The Recently Extinct Plants and Animals Database

Thylacine Expeditions and Searches (1937-present)

In the aftermath of the death of the last known captive thylacine, not long after official "protection", several expeditions were mounted in 1937 and 1938. They collected many reports, but little if any physical evidence of the species' survival. Sadly WWII intervened, and the next major expedition was that of David Fleay in the summer of 1945-46. One wonders what wartime searches might have uncovered. Unfortunately probably nothing, since the abatement of previous pressures on the species should have helped it to bounce back if it was still viable. The fact that we still haven't heard their (supposedly) coughing bark in more than 80 years is good evidence that it is now extinct in Tasmania. Although we can all hold out hope that its stripes provide better camouflage than we realise.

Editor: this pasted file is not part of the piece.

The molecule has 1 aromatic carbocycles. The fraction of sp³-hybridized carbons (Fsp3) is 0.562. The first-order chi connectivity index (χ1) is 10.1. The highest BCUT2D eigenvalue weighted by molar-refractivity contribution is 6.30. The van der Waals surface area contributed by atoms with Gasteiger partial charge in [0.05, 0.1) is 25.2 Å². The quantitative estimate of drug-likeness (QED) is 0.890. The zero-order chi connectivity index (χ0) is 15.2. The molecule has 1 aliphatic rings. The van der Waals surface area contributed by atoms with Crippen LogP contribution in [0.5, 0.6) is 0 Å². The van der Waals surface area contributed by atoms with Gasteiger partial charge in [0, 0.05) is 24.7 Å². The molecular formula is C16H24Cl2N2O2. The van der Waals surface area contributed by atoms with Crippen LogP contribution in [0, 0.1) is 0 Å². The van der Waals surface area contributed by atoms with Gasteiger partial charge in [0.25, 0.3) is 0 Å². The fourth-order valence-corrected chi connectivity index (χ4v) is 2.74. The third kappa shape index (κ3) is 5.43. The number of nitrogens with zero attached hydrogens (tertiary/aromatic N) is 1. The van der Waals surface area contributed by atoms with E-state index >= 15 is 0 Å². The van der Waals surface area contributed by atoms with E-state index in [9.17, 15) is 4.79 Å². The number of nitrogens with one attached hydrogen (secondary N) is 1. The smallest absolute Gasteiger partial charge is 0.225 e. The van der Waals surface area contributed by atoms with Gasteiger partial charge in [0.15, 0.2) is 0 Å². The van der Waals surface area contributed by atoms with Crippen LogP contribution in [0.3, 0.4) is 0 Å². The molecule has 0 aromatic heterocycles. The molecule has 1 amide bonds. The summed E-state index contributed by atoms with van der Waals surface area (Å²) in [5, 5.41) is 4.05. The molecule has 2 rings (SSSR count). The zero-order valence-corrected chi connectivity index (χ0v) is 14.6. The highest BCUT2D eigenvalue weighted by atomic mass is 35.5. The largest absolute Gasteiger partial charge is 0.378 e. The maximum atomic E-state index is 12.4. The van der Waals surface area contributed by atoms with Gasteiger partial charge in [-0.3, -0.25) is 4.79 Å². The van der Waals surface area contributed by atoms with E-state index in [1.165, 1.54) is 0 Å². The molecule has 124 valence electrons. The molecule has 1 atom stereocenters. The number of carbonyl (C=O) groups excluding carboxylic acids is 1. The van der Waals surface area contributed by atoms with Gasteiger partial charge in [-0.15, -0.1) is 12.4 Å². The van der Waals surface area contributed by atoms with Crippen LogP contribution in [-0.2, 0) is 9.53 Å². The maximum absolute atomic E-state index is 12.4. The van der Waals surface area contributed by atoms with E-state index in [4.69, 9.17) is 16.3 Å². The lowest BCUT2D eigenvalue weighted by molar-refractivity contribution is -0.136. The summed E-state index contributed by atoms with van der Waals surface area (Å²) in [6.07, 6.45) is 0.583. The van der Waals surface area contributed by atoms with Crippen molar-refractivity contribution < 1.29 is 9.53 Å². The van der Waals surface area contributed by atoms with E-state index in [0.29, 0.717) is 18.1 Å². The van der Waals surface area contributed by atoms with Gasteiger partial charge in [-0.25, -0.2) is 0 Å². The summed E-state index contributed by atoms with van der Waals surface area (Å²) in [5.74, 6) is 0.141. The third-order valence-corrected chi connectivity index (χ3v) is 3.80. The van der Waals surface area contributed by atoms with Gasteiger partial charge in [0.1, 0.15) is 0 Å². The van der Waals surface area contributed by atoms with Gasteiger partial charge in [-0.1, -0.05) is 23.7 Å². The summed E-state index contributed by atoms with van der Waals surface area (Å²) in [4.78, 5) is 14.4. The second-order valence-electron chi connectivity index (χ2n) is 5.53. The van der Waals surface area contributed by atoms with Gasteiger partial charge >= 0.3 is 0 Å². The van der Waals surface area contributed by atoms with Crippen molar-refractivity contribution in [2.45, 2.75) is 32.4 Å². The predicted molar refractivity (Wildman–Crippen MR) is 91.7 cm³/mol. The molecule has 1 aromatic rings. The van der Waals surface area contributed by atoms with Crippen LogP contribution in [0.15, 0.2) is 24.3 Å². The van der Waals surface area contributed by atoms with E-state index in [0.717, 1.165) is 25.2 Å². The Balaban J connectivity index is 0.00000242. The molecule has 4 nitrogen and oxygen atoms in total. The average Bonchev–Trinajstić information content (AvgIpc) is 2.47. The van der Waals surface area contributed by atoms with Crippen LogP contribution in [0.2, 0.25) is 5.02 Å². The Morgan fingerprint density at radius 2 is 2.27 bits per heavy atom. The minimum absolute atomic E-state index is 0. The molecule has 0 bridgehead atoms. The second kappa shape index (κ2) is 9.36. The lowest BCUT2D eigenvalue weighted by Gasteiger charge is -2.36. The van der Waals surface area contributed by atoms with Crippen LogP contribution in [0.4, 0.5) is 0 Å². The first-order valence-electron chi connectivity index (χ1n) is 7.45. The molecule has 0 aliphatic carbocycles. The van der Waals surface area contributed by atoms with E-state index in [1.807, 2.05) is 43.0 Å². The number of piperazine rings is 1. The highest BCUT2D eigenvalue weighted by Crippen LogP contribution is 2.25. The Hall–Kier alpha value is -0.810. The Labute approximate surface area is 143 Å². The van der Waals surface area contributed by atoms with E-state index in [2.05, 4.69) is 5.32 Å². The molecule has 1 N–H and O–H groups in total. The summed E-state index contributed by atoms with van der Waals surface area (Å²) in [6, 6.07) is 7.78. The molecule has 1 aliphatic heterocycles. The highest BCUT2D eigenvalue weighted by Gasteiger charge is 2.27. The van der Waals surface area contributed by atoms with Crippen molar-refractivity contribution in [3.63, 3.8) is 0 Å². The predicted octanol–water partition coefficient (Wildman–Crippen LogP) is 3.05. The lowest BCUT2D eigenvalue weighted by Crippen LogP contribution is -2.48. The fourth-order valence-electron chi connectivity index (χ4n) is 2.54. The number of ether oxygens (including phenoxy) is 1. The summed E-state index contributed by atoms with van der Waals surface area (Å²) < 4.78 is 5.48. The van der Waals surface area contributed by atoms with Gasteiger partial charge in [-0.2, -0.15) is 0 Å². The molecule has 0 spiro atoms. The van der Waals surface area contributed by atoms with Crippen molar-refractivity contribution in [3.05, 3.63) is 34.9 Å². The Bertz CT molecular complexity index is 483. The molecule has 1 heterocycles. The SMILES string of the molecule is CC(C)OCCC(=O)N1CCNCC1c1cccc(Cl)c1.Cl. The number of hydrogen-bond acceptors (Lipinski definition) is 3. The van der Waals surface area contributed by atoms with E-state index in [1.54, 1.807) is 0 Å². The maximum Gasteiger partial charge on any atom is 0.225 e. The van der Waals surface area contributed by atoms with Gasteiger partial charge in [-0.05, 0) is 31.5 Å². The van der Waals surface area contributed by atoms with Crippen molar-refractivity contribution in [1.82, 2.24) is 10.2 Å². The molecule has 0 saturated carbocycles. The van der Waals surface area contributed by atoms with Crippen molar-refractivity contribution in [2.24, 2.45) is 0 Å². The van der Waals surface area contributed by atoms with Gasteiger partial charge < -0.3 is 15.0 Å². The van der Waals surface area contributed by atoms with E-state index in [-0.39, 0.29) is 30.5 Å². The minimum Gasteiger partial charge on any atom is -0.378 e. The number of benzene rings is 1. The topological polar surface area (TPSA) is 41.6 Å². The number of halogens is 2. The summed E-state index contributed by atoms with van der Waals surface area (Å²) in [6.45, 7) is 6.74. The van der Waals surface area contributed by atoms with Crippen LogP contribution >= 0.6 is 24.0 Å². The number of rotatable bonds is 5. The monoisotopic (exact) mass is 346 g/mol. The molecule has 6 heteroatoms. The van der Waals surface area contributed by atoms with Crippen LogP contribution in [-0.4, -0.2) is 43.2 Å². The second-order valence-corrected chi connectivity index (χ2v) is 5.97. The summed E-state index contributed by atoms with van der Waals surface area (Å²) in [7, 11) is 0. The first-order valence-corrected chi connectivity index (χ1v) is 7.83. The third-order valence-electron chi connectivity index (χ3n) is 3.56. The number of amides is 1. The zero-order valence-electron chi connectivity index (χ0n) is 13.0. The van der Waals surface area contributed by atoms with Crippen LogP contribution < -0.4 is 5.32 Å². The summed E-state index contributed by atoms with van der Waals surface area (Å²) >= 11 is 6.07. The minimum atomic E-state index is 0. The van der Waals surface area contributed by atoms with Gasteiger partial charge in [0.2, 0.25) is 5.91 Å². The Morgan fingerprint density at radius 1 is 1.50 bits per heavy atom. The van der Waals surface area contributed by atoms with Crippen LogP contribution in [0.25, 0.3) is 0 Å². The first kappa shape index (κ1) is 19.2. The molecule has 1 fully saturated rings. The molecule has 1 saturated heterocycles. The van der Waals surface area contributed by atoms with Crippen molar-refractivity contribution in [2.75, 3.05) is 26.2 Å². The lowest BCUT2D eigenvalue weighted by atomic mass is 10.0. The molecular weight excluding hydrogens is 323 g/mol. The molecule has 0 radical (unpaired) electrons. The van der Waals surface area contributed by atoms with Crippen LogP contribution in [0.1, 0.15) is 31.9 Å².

Further afield, although only known prehistorically from both the mainland and New Guinea, modern reports have been consistent and numerous enough that expeditions have been mounted there too. Although it is safe to say that they have not been extensive enough, particularly in New Guinea, to warrant the conservation designation 'extinct'.